By Mehru Jaffer, Womens Feature Service
European women, like Austrian linguist Almaz Felch, 60, have been on the road for decades. Travel for this seasoned globetrotter, a Russian/English/German interpreter from a family of Mountain Jews of Dagestan, actually means enriching the mind more than the wardrobe.
“I choose to visit a site for its history and to spend time with the people of that place. I never look for five-star hospitality but for simplicity and charming comfort. I am not much of a shopper but I like to visit museums wherever I go,” she reveals. Felch is now planning a trip to North America and Israel later this year.
While wanderlust is a comparatively recent passion amongst Asian women, their European counterparts have been travelling ever since the post-World War II employment opportunities empowered them economically. A 2007 MasterCard survey stated that women are responsible for making four out of every 10 trips organised.
Over the last decade, the number of women travellers has grown dramatically – the majority hailing from the more affluent nations of North America and Europe, besides countries like Australia and New Zealand. In more recent times, women from South and Southeast Asia, Chinese Taipei, Hong Kong and Singapore, too, have started to pack their bags for regular getaways.
Distant and exotic destinations like North Africa and Canada had beckoned Austrian chef, Irene Weinfurter, 49, in the past. “Now that we are getting on in years, my husband and I prefer to discover Europe,” she says, as she prepares to leave for France and Ireland by road for an entire month.
For Felch, who is a Vienna resident since 1978, one of her most exciting trips was driving to the Isonzo Front, where Austria, Slovenia and Italy share borders. This spectacular landscape is where World War I began in 1914. Nearly a century ago, the emerald waters of the 60-mile Isonzo river that kisses the feet of the snow-clad peaks of the majestic Julian Alps were painted a bloody red as the entire Continent got transformed into an enormous battlefield. Over a period of 29 months, more than a million lives were lost as Austria, Hungary, Bulgaria and Turkey battled the French, British and Russian forces in this region. The lush landscape was chosen to film ‘Prince Caspian’, a 2008 release based on the novel of the same name by C.S. Lewis.
To stand at the centre-stage of so much natural beauty and to contrast it to ugly memories left by the War is a feeling that Felch finds difficult to describe. “It is amazing to think that this land has inspired human beings to create great art as well as to indulge in heartless destruction,” she remarks.
Felch was one of the over 100 women members of the Austrian, Slovenian and Italian chapters of the Women’s Federation for World Peace, who had converged at this tragic site. Invited by the Slovenia chapter, the travelling women were encouraged to revisit history and come to terms with the destruction.
Says Christine Segato, 54, who was part of the trip, “By going back in time and realising that Austrians and Italians had suffered, I made peace with the death of my 20-year-old uncle who was killed in the First World War and with the Italian soldiers responsible for his death.”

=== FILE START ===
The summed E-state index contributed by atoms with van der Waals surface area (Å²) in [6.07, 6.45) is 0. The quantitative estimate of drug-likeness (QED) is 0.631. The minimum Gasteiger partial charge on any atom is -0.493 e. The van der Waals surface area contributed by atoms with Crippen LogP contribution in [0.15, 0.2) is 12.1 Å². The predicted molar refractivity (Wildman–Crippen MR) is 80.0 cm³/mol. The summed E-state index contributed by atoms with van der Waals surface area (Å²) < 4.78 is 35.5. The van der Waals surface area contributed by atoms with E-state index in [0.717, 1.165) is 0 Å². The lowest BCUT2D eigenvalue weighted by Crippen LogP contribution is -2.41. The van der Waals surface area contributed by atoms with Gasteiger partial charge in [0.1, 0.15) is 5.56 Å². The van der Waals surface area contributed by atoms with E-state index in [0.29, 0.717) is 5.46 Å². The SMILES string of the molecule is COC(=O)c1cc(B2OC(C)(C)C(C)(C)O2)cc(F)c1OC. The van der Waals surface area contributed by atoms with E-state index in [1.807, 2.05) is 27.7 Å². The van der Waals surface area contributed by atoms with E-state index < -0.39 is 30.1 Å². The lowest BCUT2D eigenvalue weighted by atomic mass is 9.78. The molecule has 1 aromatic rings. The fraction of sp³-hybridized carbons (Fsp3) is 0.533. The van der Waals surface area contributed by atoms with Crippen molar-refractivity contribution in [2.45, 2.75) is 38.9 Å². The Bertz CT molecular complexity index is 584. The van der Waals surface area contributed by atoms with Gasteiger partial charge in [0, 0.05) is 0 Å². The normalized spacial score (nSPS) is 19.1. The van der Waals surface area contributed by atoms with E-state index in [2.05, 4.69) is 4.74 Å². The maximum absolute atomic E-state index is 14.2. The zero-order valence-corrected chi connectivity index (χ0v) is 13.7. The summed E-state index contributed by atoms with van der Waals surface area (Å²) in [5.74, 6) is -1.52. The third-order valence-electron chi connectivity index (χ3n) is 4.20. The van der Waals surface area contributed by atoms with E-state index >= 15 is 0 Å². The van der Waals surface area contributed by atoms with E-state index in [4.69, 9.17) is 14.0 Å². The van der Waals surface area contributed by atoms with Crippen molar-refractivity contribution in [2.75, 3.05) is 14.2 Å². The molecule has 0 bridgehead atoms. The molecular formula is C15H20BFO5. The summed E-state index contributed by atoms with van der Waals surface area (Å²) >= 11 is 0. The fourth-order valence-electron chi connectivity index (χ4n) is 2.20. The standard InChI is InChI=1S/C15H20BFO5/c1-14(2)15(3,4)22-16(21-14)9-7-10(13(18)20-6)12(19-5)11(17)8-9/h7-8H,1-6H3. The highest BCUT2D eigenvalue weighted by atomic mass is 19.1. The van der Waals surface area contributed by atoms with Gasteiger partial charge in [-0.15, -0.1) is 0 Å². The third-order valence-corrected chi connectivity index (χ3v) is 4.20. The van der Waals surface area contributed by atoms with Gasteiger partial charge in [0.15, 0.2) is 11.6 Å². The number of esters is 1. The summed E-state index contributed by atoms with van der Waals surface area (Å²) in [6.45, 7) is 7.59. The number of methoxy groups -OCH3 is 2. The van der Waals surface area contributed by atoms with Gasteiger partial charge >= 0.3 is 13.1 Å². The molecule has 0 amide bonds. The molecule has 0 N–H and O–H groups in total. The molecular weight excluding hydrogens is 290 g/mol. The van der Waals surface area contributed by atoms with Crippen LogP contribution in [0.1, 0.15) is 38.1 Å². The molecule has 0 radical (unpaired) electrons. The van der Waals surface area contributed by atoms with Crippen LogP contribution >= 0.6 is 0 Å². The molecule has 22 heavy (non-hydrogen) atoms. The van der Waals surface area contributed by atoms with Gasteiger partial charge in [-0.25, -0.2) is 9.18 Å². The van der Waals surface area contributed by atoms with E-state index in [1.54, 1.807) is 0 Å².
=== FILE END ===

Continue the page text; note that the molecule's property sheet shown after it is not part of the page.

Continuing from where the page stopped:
Segato is an Austrian married to an Italian for over three decades. This mother of three had made conscious efforts not to allow historical hostilities poison her marriage. Besides, she lives today in Italy, a country that has been at war with Austria in the past, she elaborated, as she walked through the Kobarid World War I museum in Slovenia.
Fellow traveller, Maria Neuberger-Schmidt, 56, born of Austrian parents in Hungary says that she was 20 years old when she travelled to Paris. Now that her children are adults, the mother of four dreams of travelling a little further away from home, perhaps even to India one day. Talking about her experience on the Slovenia trip, Neuberger-Schmidt, says, “I’m happy to have met with women of over 20 nationalities. I enjoyed the excursions to the beautiful surroundings, the common meals and the meditation. We had the opportunity to exchange experiences, ways of life and points of view.”
But it is the enthusiasm of Felch that is most conspicuous in this group. A student of English literature in Makhachkala, capital of Dagestan, Felch’s first move out of the autonomous republic of the Russian Federation Caucasus region on the Caspian Sea was to the more urbane Russian city of St. Petersburg in the late 1960s. Although it is unlikely that she will visit her place of birth, the prospect of combining family reunions with relatives living on different continents with travel adventures really excites her.
To prepare of her visit this winter to Israel, she has already begun to search for a book on the origins of the Mountain Jews who claim a 1,000-year ancestry. According to oral tradition, after the destruction of ancient Israel, some citizens fled to the lands of Assyria in eighth century BC and some to Media on the southern shores of the Caspian Sea. These exiles were later joined by Babylonian Jews and together laid the foundation of Persian Jewish society in the Azerbaijan and Dagestan areas. Eventually, the Jewish Diaspora in the region earned the name of Mountain Jews.
Felch’s trip to Israel is planned as a return from the mountains to her Mediterranean origin and in celebration of the nomadic spirit of all human beings, most of whom are immigrants. “I will climb up Mount Nebo on the Jordanian plateau to glimpse the Biblical Promised Land below waking up before me at sunrise, as it had before the eyes of Moses,” says Felch.
Which only goes to show a little bit of imagination can go a long way when it comes to romancing the world with a suitcase.